“Sorry you had to see that,” Death remarked, flexing his hands. “It’s a messy business when I have to actively hunt someone down.” He gestured towards the area where Robert stood before he died. “Mr. Hero thought he could get away, I guess.” He looked out at the dancers, the music flooding into the room. Its return brought some normality back into her world. “There’re a lot of people out there. Some of ’em will die within the year. One within the week, I think. Looks like a shootout with a gang that rivals his own. But if his intelligence is at all represented by his dancing skills then it can’t be considered a real loss.” He winked at her. “Don’t tell me you weren’t thinking similar things when you were at the bar earlier.”

Amara managed to get to the couch and reclined against it, rubbing her knees. Her mind had numbed and she could barely process what happened. She merely managed to say, “I won’t do it.”

“You won’t do what?” Death asked kindly as if he were truly concerned about the decision she just arrived at. “Don’t hold back on me now.”

“It. I won’t do it.”

“And just what is ‘it?'”

“You know what it is.”

“Say it. I want to hear you say it.”

Amara met his gaze. “I’m not going to kill myself.”

He rolled his eyes. “Oh, please. Take my advice: down a bunch of pills. Make sure it’s a lot, though. I’ve seen people not take enough and all they get is a bucketload of vomit for their troubles. The stench is just atrocious.”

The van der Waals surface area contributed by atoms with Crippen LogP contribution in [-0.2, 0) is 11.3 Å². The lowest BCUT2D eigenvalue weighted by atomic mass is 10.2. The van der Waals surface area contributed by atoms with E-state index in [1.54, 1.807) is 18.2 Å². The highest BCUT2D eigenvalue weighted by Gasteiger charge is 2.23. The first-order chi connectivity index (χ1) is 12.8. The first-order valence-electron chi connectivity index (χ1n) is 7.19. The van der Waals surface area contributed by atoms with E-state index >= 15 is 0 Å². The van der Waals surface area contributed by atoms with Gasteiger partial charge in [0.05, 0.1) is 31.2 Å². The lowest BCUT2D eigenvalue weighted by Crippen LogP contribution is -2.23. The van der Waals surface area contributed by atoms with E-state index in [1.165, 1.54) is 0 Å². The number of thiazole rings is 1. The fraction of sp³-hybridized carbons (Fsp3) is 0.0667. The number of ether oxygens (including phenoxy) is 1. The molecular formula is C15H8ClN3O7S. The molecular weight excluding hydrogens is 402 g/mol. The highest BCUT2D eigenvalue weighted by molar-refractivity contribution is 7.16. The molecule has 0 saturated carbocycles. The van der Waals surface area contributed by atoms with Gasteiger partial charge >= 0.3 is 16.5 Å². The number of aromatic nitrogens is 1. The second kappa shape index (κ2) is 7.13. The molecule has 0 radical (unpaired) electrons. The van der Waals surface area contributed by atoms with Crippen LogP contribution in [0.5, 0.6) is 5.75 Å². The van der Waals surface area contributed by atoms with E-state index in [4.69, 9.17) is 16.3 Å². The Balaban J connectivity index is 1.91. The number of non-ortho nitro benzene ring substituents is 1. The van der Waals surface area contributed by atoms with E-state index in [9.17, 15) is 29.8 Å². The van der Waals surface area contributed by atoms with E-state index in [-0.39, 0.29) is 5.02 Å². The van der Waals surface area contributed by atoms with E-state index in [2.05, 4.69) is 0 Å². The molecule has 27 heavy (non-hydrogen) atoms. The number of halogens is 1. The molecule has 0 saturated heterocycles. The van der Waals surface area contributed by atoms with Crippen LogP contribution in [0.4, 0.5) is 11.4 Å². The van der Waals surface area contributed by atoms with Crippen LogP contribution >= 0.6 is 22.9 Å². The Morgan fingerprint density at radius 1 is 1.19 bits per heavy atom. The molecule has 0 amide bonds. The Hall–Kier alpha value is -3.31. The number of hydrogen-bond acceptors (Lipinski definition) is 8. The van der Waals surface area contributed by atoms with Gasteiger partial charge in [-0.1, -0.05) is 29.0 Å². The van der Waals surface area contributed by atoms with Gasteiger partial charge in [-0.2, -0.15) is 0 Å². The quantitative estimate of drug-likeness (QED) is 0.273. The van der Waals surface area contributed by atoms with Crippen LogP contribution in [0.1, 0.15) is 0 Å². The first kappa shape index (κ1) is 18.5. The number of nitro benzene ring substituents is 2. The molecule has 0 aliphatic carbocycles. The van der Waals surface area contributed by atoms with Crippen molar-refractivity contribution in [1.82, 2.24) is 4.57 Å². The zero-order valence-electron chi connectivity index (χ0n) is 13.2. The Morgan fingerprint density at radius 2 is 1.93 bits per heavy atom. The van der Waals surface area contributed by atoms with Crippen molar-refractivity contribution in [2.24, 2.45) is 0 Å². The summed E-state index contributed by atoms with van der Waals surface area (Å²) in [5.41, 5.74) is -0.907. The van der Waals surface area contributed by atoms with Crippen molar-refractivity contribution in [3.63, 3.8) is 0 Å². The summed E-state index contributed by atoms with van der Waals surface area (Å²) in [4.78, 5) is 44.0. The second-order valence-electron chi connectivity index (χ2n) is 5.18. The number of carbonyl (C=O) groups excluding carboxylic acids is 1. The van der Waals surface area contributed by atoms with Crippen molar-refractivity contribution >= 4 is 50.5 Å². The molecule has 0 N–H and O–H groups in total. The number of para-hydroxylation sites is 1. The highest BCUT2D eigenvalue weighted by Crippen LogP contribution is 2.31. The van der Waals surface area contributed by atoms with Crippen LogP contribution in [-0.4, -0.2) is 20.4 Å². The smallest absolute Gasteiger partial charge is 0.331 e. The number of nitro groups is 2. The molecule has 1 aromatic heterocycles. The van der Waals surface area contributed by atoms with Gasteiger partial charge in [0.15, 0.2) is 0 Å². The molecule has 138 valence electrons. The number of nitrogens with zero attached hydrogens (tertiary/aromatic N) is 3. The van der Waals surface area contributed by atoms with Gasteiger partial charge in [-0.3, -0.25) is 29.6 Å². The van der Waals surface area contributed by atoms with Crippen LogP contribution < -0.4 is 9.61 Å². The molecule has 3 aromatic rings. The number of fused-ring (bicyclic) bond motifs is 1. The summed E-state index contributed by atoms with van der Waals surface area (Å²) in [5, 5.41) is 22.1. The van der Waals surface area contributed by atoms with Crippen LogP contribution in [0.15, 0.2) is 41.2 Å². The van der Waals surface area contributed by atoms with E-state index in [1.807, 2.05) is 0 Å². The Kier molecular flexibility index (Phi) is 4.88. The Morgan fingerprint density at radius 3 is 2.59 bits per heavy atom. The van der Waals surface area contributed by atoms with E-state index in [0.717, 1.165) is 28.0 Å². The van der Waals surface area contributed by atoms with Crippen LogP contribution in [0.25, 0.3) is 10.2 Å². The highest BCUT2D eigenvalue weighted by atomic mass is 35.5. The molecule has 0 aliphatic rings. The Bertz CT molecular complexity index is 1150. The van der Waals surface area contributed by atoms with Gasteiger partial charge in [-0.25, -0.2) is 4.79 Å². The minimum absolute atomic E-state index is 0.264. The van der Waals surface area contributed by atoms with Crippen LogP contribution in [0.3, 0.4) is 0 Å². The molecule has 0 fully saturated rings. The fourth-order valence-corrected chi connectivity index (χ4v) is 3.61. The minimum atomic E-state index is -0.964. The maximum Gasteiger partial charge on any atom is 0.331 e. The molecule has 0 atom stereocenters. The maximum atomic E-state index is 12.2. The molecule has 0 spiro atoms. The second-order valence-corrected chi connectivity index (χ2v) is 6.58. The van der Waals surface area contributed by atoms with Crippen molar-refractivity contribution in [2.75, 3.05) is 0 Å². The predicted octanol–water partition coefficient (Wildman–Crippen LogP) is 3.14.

“Fuck your advice.” Her voice was barely above a hoarse whisper. “I’m not going to take it.”

“So you’ll be going with hanging then?”

“I’m going with nothing.” Her head started to hurt as images of Robert’s gruesome death replayed themselves over and over again. “I’m not going to kill myself. You lose.”

“I lose?” A crackling sound came from the depths of Death’s throat. Laughter, Amara surmised. “I don’t lose, dear. Tonight, in this very town, a man will kill his wife. A daughter will kill her mother. A friend will kill another friend over a man. I’ve got job security. Don’t you worry about me.”

“As long as I live so does Robert.”

Death took her by her neck with his right hand and put her up against the wall. “Robert Seagrad is dead. He was a weak man and he died a weak man’s death.” He stuck his left hand behind his back and removed a seven inch knife which featured an unnatural green glow. “Why don’t you take this, Amara? Why don’t you put it in your heart? Look out there. Look at them dancing and swaying and drinking and laughing. You’ll never be able to do that.”

“I definitely won’t be able to do it if I’m dead,” she managed.

“How do you know? You don’t know what’s in the afterlife. It could be blissful nothingness or a sensual heaven filled only with joy. Take the knife and take the chance at going to a better place.”

“It might be great if I die,” she said. “But let’s face it; I haven’t really seen what’s in this world yet. No, I think living to spite you might just be worth it.”

“No one lasts forever. You’ll die one day no matter what.”

“But not today.”

He dropped her and she hit her kneecaps yet again. A soft yelp came out and she half-cried and half-laughed.

“You’re a mess,” Death said dismissively. “And that’s how you’ll die.”

Death left the room and Amara gulped down a howl of pain. One of her knees was out of place and her right leg just might have been broken. She began to move back and forth, her body shaking ever so slightly.

It was Gabriella who found her first. “Amara! What are you doing?”

“Isn’t it obvious?” asked Amara, managing to sound condescending despite her tears. “I’m crying.”

Donald McCarthy is a freelance writer and a fiction writer. His work has appeared on Patch, Commentarista, Fringe Magazine and Daily Love. He lives on Long Island and attends Adelphi University.